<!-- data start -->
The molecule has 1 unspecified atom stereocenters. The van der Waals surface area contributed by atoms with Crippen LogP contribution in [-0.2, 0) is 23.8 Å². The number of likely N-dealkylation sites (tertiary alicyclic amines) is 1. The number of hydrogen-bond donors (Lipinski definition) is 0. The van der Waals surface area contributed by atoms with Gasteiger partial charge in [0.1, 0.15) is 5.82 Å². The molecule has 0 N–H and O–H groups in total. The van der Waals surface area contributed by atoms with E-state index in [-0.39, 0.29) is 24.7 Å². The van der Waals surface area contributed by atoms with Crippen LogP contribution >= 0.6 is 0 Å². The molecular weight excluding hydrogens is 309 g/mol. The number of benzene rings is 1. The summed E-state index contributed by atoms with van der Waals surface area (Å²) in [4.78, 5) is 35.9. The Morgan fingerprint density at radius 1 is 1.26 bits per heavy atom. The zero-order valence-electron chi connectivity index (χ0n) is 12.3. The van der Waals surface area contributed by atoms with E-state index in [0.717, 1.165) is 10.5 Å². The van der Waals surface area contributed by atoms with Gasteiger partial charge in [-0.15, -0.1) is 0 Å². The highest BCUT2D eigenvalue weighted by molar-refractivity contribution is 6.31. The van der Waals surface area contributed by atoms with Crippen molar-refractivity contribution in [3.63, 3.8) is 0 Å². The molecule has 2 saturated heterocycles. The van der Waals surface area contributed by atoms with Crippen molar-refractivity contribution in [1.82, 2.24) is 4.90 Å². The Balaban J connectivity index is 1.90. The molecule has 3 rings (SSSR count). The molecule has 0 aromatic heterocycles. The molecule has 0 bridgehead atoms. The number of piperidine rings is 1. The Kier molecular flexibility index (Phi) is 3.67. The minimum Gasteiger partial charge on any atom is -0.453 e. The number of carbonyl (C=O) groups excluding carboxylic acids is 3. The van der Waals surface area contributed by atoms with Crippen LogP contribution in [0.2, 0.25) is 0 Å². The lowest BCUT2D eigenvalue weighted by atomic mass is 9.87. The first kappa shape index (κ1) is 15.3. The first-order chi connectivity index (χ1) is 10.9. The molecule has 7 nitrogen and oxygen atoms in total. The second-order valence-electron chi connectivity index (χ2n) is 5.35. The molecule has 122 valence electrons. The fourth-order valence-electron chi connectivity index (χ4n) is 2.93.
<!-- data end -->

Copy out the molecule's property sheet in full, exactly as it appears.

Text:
The molecule has 1 unspecified atom stereocenters. The van der Waals surface area contributed by atoms with Crippen LogP contribution in [-0.2, 0) is 23.8 Å². The number of likely N-dealkylation sites (tertiary alicyclic amines) is 1. The number of hydrogen-bond donors (Lipinski definition) is 0. The van der Waals surface area contributed by atoms with Gasteiger partial charge in [0.1, 0.15) is 5.82 Å². The molecule has 0 N–H and O–H groups in total. The van der Waals surface area contributed by atoms with E-state index in [-0.39, 0.29) is 24.7 Å². The van der Waals surface area contributed by atoms with Crippen LogP contribution >= 0.6 is 0 Å². The molecular weight excluding hydrogens is 309 g/mol. The number of benzene rings is 1. The summed E-state index contributed by atoms with van der Waals surface area (Å²) in [4.78, 5) is 35.9. The Morgan fingerprint density at radius 1 is 1.26 bits per heavy atom. The zero-order valence-electron chi connectivity index (χ0n) is 12.3. The van der Waals surface area contributed by atoms with E-state index in [0.717, 1.165) is 10.5 Å². The van der Waals surface area contributed by atoms with Gasteiger partial charge in [-0.15, -0.1) is 0 Å². The highest BCUT2D eigenvalue weighted by molar-refractivity contribution is 6.31. The van der Waals surface area contributed by atoms with Crippen molar-refractivity contribution in [3.63, 3.8) is 0 Å². The molecule has 2 saturated heterocycles. The van der Waals surface area contributed by atoms with Crippen molar-refractivity contribution in [1.82, 2.24) is 4.90 Å². The Balaban J connectivity index is 1.90. The molecule has 3 rings (SSSR count). The molecule has 0 aromatic heterocycles. The molecule has 0 bridgehead atoms. The number of piperidine rings is 1. The Kier molecular flexibility index (Phi) is 3.67. The minimum Gasteiger partial charge on any atom is -0.453 e. The number of carbonyl (C=O) groups excluding carboxylic acids is 3. The van der Waals surface area contributed by atoms with Crippen LogP contribution in [0.2, 0.25) is 0 Å². The lowest BCUT2D eigenvalue weighted by atomic mass is 9.87. The first kappa shape index (κ1) is 15.3. The first-order chi connectivity index (χ1) is 10.9. The molecule has 7 nitrogen and oxygen atoms in total. The second-order valence-electron chi connectivity index (χ2n) is 5.35. The molecule has 122 valence electrons. The fourth-order valence-electron chi connectivity index (χ4n) is 2.93.